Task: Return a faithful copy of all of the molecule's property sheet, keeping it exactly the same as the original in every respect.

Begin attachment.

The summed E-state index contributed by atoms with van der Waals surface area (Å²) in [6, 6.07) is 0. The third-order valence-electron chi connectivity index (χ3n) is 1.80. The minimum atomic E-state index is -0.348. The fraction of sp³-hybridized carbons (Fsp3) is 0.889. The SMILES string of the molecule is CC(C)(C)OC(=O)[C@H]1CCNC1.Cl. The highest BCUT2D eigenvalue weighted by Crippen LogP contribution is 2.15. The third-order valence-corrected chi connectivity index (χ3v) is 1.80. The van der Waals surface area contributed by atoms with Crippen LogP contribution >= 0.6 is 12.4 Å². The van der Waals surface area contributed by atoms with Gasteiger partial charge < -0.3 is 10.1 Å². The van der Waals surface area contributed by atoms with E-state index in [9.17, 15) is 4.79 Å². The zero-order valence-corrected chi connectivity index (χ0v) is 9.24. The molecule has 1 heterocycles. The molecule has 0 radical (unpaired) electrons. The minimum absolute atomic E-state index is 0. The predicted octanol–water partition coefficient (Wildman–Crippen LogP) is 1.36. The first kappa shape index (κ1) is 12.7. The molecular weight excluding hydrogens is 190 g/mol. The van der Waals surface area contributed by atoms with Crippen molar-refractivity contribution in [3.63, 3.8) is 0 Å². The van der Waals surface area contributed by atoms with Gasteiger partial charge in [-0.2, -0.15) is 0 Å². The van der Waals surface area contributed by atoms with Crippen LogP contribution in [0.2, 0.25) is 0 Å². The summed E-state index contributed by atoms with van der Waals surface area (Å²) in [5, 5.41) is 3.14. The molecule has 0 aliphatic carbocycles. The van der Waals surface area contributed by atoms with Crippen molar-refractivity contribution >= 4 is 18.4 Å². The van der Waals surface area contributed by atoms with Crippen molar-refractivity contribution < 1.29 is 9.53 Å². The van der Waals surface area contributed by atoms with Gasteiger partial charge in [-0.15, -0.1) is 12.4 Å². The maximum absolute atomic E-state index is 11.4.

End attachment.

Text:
The summed E-state index contributed by atoms with van der Waals surface area (Å²) in [6, 6.07) is 0. The third-order valence-electron chi connectivity index (χ3n) is 1.80. The minimum atomic E-state index is -0.348. The fraction of sp³-hybridized carbons (Fsp3) is 0.889. The SMILES string of the molecule is CC(C)(C)OC(=O)[C@H]1CCNC1.Cl. The highest BCUT2D eigenvalue weighted by Crippen LogP contribution is 2.15. The third-order valence-corrected chi connectivity index (χ3v) is 1.80. The van der Waals surface area contributed by atoms with Crippen LogP contribution >= 0.6 is 12.4 Å². The van der Waals surface area contributed by atoms with Gasteiger partial charge < -0.3 is 10.1 Å². The van der Waals surface area contributed by atoms with E-state index in [9.17, 15) is 4.79 Å². The zero-order valence-corrected chi connectivity index (χ0v) is 9.24. The molecule has 1 heterocycles. The molecule has 0 radical (unpaired) electrons. The minimum absolute atomic E-state index is 0. The predicted octanol–water partition coefficient (Wildman–Crippen LogP) is 1.36. The first kappa shape index (κ1) is 12.7. The molecular weight excluding hydrogens is 190 g/mol. The van der Waals surface area contributed by atoms with Crippen molar-refractivity contribution in [3.63, 3.8) is 0 Å². The van der Waals surface area contributed by atoms with Gasteiger partial charge in [-0.2, -0.15) is 0 Å². The van der Waals surface area contributed by atoms with Crippen LogP contribution in [0.2, 0.25) is 0 Å². The summed E-state index contributed by atoms with van der Waals surface area (Å²) in [5, 5.41) is 3.14. The molecule has 0 aliphatic carbocycles. The van der Waals surface area contributed by atoms with Crippen molar-refractivity contribution >= 4 is 18.4 Å². The van der Waals surface area contributed by atoms with Crippen molar-refractivity contribution < 1.29 is 9.53 Å². The van der Waals surface area contributed by atoms with Gasteiger partial charge in [-0.15, -0.1) is 12.4 Å². The maximum absolute atomic E-state index is 11.4.